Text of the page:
BYU study suggests AI can predict election outcomes

New research from BYU indicates large language models may be capable of predicting voter choice in American presidential elections. The study also has implications for social science research generally, according to BYU computer science professor David Wingate. (Photo courtesy of Donovan Kelly/BYU Photo)

Artificial intelligence is everywhere. It suggests items for online shopping carts, generates massive quantities of text, organizes Instagram feeds and mimics speech.

Now, it can even predict election outcomes.

Research produced by BYU’s political science and computer science departments suggests that large language models are capable of simulating the opinions, values and judgments of a Republican or Democrat, according to BYU computer science professor David Wingate.

“A language model could simulate what a Republican would say, and it sounds plausible,” Wingate said. “These language models do a really good job of predicting things like vote choice.”

In their recently published study, Wingate and his colleagues used GPT-3, one of OpenAI’s older language models, to simulate election outcomes for several previous presidential elections.

GPT-3 is trained on data through 2018. When the research team quizzed it with future hypotheticals — for example, the 2020 presidential election — its output aligned “surprisingly well” with actual election results, Wingate said.

“We could absolutely rerun our experiments with a hypothetical 2024 election and make predictions,” he said. “That sort of thing would be absolutely possible.”

Wingate said they are working hard to figure out the extent to which language models can replace humans in surveys. Removing humans from the equation could help researchers study difficult and taboo topics such as racism, he explained.

Lisa Argyle, a BYU political science professor and co-author on the study, said the research has significant implications for how artificial intelligence can be used in the study of humans.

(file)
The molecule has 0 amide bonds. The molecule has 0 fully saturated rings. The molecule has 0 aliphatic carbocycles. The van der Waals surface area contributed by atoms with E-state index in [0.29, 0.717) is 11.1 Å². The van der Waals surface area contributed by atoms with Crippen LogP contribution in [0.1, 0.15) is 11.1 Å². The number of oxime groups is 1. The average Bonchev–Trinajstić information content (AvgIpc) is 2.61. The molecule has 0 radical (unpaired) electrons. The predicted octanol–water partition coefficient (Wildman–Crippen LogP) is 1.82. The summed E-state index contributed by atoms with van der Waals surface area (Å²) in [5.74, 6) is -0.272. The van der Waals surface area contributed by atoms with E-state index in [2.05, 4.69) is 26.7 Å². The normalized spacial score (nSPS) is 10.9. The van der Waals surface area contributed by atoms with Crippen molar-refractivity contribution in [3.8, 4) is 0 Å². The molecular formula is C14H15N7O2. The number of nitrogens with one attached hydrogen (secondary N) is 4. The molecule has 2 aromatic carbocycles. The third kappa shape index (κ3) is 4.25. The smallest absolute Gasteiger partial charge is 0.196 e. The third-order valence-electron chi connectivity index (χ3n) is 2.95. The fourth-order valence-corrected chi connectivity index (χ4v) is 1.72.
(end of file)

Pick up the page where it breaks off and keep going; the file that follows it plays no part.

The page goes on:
“It’s a bit of a pie in the sky hope, but we could maybe improve the representativeness of our surveys, or how well we’re representing … minority groups,” she said.

Using artificial intelligence to generate synthetic survey responses is also incredibly cost-effective. According to the published paper, Study 1 only cost $29 on GPT-3. A single traditional person-to-person survey typically costs at least that, Argyle said.

However, Argyle acknowledged the study’s limitations. Though it produces good results in the context of a national-level American partisan election, she said she is unsure of how GPT-3 performs in other domains.

Additionally, a large language model’s finite training limits its effectiveness in real-time polling. 

“We probably aren’t going to see major polling firms switch to purely synthetic polling,” she said. “People will try to do that. It is not apparent if that actually works, across the board.”

Data analyst Daryl Acumen said he doubts the reliability of synthetically-generated survey responses.

Acumen has worked part-time with Integrity Matters, a Utah-based data and voter outreach company which performs data analytics for political candidates in the state, for 10 years.

“I’ve been in tech for 30 years and analytics for 20 years,” he said. “I don’t care about the bright and shiny objects. I care about what actually gets results.”

In Acumen’s experience, meaningful human interactions generate better results than synthetic surveys. Beyond data collection, each person-to-person conversation has an unquantifiable ripple effect. Post-survey, individuals often become more politically involved, he said.

Regardless of its actual potential for market research, both Acumen and Wingate predict companies will continue pushing artificial intelligence in the interest of increased profit margins.

“As we think about the future of AI, relentless progress is what we should all remember,” Wingate said. “Also, we have a choice. We get to choose our own future, and we get to choose how AI is going to impact our society.”

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